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Wednesday, February 28, 2024

Why Christian persecution is worrisome in Sri Lanka

Francis Xavier’s Catholic Church
at Angulana attacked on 6th June 2013

World Evangelical Alliance
Four years after its military victory over Tamil Tigers, Sri Lanka appears to be seeking to establish social and political supremacy of the Sinhala Buddhist majority within a unitary state, instead of bringing about reconciliation. And this post-war resurgence of nationalism no longer threatens only the Tamil ethnic minority, but also religious minorities, particularly Christians and Muslims.
While attacks on Muslims have hit the headlines in some foreign media in recent months, the increasing incidence of Christian persecution has received little attention internationally.

The Bodu Bala Sena (Buddhist Power Force or BBS) and the Sinhala Ravaya (Sinhala Echo) – currently the most active Buddhist Right-wing groups which claim to protect the country’s Sinhalese-Buddhist character – have led numerous attacks on Christians and churches.

 This year thus far, at least 30 churches have reported being attacked. Last year, Sri Lanka witnessed 52 incidents of Christian persecution.
 It’s not just these “non-state” actors, but authorities are also targeting churches. Many churches have reported that administrative and police officials have ordered them not to operate any longer because they have not been “authorized” by the state.

 While registration of religious organizations is not mandatory in Sri Lanka, the government has been contemplating bringing all religious groups under regulation for over a year. Churches last year complained they received a circular stating that all new constructions or continuation of places of worship will need prior approval from the Ministry of Religious Affairs.

 Authorities are targeting particularly non-traditional or evangelical churches, apparently due to the suspicion that they might become part of the country’s civil society and pose a threat to the incumbent government in the future.

 According to the 2011 census, more than 70 percent of Sri Lanka’s population of 20.8 million is Buddhist. Christians are about 7.5 percent, and Muslims a little less than 10 percent. About 80 percent of the Christians are Catholics, and the rest are Protestants. About 40 percent of the Protestants are ethnic Tamils.

 Evangelical Christians are being portrayed as enemies of the majority community. For example, the BBS organized a large gathering in Colombo in February, where a prominent leader of the group called on Archbishop of Colombo Cardinal Malcom Ranjith to create a Catholic force of his own against evangelical Christians “who were attempting to perpetuate Christian extremism in the country.”

The hate campaign against Muslims and Christians has been so fierce and frequent that sections of the people are seemingly convinced that hapless religious minorities can actually threaten the interests of the powerful majority community.
 Last month, a 30-year-old Buddhist monk set himself alight in the central city of Kandy to protest against the slaughter of cattle and “conversion of Buddhists” by Christians. Later, about 200 Buddhists, supposedly supporters of the BBS, blocked traffic in Colombo, demanding state funeral for the monk. While the mob eventually dispersed without their demand being met, they vowed to keep up pressure on the government to stop the slaughter of animals and ensure there were no “unethical religious conversions.”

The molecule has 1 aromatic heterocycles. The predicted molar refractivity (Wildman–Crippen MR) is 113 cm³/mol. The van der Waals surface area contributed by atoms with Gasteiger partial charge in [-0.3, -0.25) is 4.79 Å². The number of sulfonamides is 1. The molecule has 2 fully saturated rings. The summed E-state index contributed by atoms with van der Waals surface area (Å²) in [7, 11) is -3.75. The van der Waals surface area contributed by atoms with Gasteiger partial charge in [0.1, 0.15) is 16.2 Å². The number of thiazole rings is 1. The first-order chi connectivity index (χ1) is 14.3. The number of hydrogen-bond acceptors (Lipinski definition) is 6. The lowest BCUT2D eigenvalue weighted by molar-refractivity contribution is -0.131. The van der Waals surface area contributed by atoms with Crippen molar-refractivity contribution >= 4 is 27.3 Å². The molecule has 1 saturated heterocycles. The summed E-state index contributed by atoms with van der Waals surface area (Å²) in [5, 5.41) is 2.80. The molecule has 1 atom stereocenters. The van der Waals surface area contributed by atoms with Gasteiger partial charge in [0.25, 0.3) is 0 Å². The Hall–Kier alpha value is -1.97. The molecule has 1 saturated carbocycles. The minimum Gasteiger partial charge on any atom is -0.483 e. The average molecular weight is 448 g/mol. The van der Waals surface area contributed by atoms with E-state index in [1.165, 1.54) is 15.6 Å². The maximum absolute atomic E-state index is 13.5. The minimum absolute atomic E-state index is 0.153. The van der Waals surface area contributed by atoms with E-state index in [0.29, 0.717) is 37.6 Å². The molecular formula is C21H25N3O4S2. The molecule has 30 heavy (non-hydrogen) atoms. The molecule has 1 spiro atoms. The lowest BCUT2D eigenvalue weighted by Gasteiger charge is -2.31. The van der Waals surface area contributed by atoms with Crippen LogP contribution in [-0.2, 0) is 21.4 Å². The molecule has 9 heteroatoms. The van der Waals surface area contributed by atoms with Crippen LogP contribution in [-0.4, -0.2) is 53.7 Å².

The BBS was founded in July 2012 by two Buddhist monks, who were formerly with the Jathika Hela Urumaya (JHU), a political party of monks and part of the ruling alliance. The two monks left the JHU, saying the party was not militant enough to protect Buddhism.

 The Sinhala Ravaya was also founded by a group of Buddhist monks in recent months, and is believed to be headed by a former parliamentarian from the JHU. The group has publicly supported top officials of the government.

 Leaders and members of the BBS and the Sinhala Ravaya are apparently being backed by authorities, as they have openly spread hatred against the religious minorities and launched attacks on them with almost complete impunity.

 Azath Salley, leader of the newly formed Muslim Tamil National Alliance and former deputy mayor of Colombo who is known for criticizing the BBS and the current government, was arrested last month under the Prevention of Terrorism Act for “inciting religious disharmony” by giving an interview to a magazine in neighbouring India.

 Salley had spoken against a March 28 attack by BBS monks on a Muslim-owned clothing warehouse, Fashion Bug, near Colombo. A mob of about 500 people had vandalized Fashion Bug, injuring at least six people.

 The resurgence of Sinhala Buddhist nationalism can be attributed to the defeat of the Tamil Tigers in 2009, which by some was seen as a victory of Buddhism over Tamil nationalism. Besides, the end of the war led to contemplations over the identity of the state, giving space to promotion of nationalism. This also helps the government to legitimize the brutal military force it used in the war and the tens of thousands of civilian casualties that occurred as a result. This explains why the government is building Buddhist temples and shrines in Hindu-majority areas in the north and the east, where the war took place.

 Moreover, the government appears to be desperate to garner popular support – on which the survival of some top officials depends in the post-war scenario – by aggressively pursuing Sinhala Buddhist nationalism.

 If the propaganda against Christians and Muslims carries on unabated and the government continues to provide impunity to Buddhist groups, the space for religious minorities to practise their basic freedoms is likely to shrink much further. The International community needs to act sooner than later.


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